25 December 2014

Questions for Christmas Keepers and Celebrants

On what basis do we approach God? On what basis do we petition and praise Him? How do we enter the Throne Room so to speak? What gives us the right to do that?

God alone determines how we approach him, how we are reconciled... how we worship. He establishes the criteria and fulfills it. We don't contribute to the plan of the Gospel. We don't get to participate in the negotiations so to speak

Whatsoever is not of faith is sin. And the days that some were keeping in the passage were Jewish ones. Paul nowhere had in mind that Christians in Rome would appropriate holidays to Zeus and Christianize them. That passage has been tortured by those seeking to assuage their consciences.

On what basis can you celebrate Christ-mass?

Where do we find in Scripture that the Church is supposed to create special times and seasons for worship? Where do we find that one day is to be placed above or set aside from another?

In fact we find explicit evidence to the contrary.

Where do we find that we invent new ways to honour (approach) God based on the pagan customs of the world, even if those customs are from a different era and don't 'mean' the same things today?

If you do 'keep' Christmas, then do you keep the whole liturgical year? Do you keep Advent, Lent, Epiphany, Ascension, All Saints, etc...?

If not, why not? On what basis do you accept some days and reject the others?

Your feelings?

Scripture? Surely not.

Your tradition? How do you know your tradition is right when other church traditions say different?

If tradition is the authority, how do you determine which tradition to follow?

If tradition is your authority, why would you be so strict in the formulation of how we approach God in terms of salvation/reconciliation but not strict in how that is expressed?

If you keep Christmas, you deny Sola Scriptura. You cannot have it both ways.

The Protestants who adopted and retained Christmas adhere to Sola Scriptura in name only. They are sitting on the fence. Their hallowed Reformation was ultimately not about returning to Scripture. Instead it merely rolled back centuries of the worst abuses and departures. But a Church rolled back to the say the 4th or 5th century in terms of doctrinal proximity to Scripture is still on the same road... a road of departure. But since we live in the 21st century the culture is different and so the road will venture into different places. Protestantism was bound to degenerate and it certainly has. The process started before the Reformers were in the grave.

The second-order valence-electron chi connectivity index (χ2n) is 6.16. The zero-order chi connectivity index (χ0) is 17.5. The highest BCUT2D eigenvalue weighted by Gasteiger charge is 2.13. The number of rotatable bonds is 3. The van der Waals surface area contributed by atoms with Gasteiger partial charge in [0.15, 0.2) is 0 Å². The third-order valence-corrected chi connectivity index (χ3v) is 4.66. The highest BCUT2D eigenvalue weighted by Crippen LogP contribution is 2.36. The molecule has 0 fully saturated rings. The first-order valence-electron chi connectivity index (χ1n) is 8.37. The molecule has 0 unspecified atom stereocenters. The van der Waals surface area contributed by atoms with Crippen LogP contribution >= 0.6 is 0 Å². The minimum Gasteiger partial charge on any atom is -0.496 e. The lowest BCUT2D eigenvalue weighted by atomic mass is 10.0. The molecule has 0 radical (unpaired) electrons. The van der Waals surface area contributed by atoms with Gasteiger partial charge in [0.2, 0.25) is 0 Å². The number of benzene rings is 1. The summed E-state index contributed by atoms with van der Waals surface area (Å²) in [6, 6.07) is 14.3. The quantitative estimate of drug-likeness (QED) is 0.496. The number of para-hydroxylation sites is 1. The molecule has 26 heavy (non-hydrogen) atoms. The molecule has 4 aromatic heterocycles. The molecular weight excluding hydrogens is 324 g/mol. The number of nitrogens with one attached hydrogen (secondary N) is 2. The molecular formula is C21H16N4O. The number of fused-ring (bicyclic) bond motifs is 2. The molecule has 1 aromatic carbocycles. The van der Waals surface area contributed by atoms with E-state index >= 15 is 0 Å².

Yes, I am assuming the early pre-Constantinian church held a greater purity. And no, I'm not terribly keen on the notion of theological advance and development. The very notion establishes an extra-Biblical authority and represents an equation of tradition and at the very least a sort of crypto-intellectual Magisterium.

If we were meant to build a massive intellectual apparatus based on deduction and coherence then the Scripture was at best a starting point... not a criterion that determines Truth from falsehood. It certainly could not be spoken of as sufficient. Paul's final words in 2 Timothy are at best misleading and reductionist. The Scriptures would not make us complete. They would only be getting us started. And at that point true piety some twenty centuries later would have to rest not on Scripture, that would be going backwards, but on the intellectual body of ideas which have followed it. You would be better served reading a modern theology book than Scripture. Maybe the Liberals are right after all!

But of course, the idea that we could then 'know' anything with certainty would go right out the window.

The Reformation did not resolve some of the most basic issues. They are still with us and those who rest on the Reformation tradition are building on sand.

Instead I will stand with the Remnant that has through the ages insisted Scripture Alone is the authority. I will not bow to the traditions of Christendom and the Beast-allied Babylonian Whore. Not all have been consistent when it comes to this particular tradition but they stood on a foundation quite different from the Magisterial Protestants and their descendants.
Christmas itself is in the end, not that critical. But it represents the most fundamental issue by which the Church stands or falls...
Twenty years ago I became the Lord's free man... I was freed from this bondage and have never looked back.